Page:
It was not perfect. But it was acceptable, and it and I fulfilled our purposes this morning.

Zoo update.

It was fun. Oh, it was so much fun! What a great group of imaginary friends I have!

Here we all are. I'm the one being pointed at by the strange giant red arrow thing on the sign behind us.

I think we scared some of the people at the zoo, though. And our waiter didn't cry, but I do think we had him nervous.

I really hope we manage to get together again soon. Someone mentioned that maybe the group could go to the Michigan Renaissance Festival in Holly at the end of the summer. I think that would be a great time! Jousting is always more fun to watch when one is with a Merry Band of Adventurers.

Saturday, July 23, 2005

Toledo Safari!

Today I am going to the Toledo Zoo!

Not only am I going to the zoo, but I'm going with a bunch of "imaginary friends." Sort of.

My other online home is the Snopes Urban Legends Message Board, where I post as Minstrel. It's a really great sort of online community. Reasoned discourse, great senses of humor, and the vast majority of the board members type in ordinary English instead of the annoying "AOL-speak" so common on the internet these days. A few months ago, someone got the idea that those of us in the Midwest region should get together so we can see each other in person, maybe for dinner or something. So we've been planning this since then. Originally we were supposed to meet in May, but then we bumped it back to July because too many people were already booked for May.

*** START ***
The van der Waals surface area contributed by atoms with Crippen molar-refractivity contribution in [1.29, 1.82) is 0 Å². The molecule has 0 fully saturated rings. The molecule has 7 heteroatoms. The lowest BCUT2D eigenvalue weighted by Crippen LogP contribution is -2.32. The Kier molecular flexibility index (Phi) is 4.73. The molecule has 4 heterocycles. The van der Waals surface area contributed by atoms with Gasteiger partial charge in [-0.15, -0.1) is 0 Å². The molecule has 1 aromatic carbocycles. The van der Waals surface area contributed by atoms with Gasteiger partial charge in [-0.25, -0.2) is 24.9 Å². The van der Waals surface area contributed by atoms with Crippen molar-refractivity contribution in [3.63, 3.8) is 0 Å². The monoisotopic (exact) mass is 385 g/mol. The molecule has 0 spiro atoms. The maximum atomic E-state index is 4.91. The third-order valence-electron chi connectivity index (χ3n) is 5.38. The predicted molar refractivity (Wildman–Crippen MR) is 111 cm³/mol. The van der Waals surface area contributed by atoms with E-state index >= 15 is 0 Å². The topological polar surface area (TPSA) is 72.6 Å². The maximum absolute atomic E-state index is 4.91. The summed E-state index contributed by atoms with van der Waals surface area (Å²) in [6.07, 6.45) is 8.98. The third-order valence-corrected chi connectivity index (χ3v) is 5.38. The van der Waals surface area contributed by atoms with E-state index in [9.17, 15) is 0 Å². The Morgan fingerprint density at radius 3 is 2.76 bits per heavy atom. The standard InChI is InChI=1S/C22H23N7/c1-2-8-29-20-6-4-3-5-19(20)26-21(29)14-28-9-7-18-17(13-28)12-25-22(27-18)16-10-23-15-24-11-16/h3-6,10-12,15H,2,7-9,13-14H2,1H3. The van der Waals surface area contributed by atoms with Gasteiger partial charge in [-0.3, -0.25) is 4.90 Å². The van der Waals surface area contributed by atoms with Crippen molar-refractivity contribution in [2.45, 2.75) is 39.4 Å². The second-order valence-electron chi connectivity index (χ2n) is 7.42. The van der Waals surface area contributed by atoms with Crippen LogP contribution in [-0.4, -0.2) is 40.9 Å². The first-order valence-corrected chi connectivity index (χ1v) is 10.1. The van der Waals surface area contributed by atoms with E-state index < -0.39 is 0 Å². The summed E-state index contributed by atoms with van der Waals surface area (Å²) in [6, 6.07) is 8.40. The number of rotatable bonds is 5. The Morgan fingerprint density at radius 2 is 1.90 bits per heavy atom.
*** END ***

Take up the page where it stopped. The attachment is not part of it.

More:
Now the day has finally arrived. There are going to be 8 of us going to the zoo (well, 7 actual board members and 1 husband), and then 4 people will be joining us at the restaurant for late lunch (2 board members and 2 husbands).

I am so excited to meet these people. I've already met one in person, and we've become very good friends. I've talked to a few of the others via long and drawn out email threads about absurdly random things. But today I finally get to see them all in person. Does my excitement over meeting online friends make me a geek? Probably! But you know what? I don't care!

I've got my hiking sandals ready, I've got the digital camera I borrowed from my mom, and my car is fueled and ready for the trip south to Toledo. I'm ready to go!

"The snopesters gathered in Toledo that bright Saturday in July.... and the city was never the same again."

Friday, July 22, 2005

Getting the Last Word?

My cousin was recently telling me about the prank calls she and some of her friends make to a guy who was a jerk to one of the friends. I admit, I was in a juvenile humor that day, and it was hilarious! We giggled like teenagers over the story, then she offered her friends’ “services” in case I thought my soon-to-be-ex should receive such calls. I admit, that idea made me giggle too. But I told her no.

“Why?” she wanted to know, saying she thought I should get some sort of “revenge.”

“Ah, but the best revenge is to live well,” I told her.

But I don’t want to live well for the sake of “revenge” or for making someone else feel bad, or so I can “flaunt” my happiness. That would make it all very hollow. I don’t want revenge. I just want to be able to live well for the sake of life itself. There are days when I feel it is the greatest of all possible gifts just to be alive, and I don’t want to squander that. So I want to live well.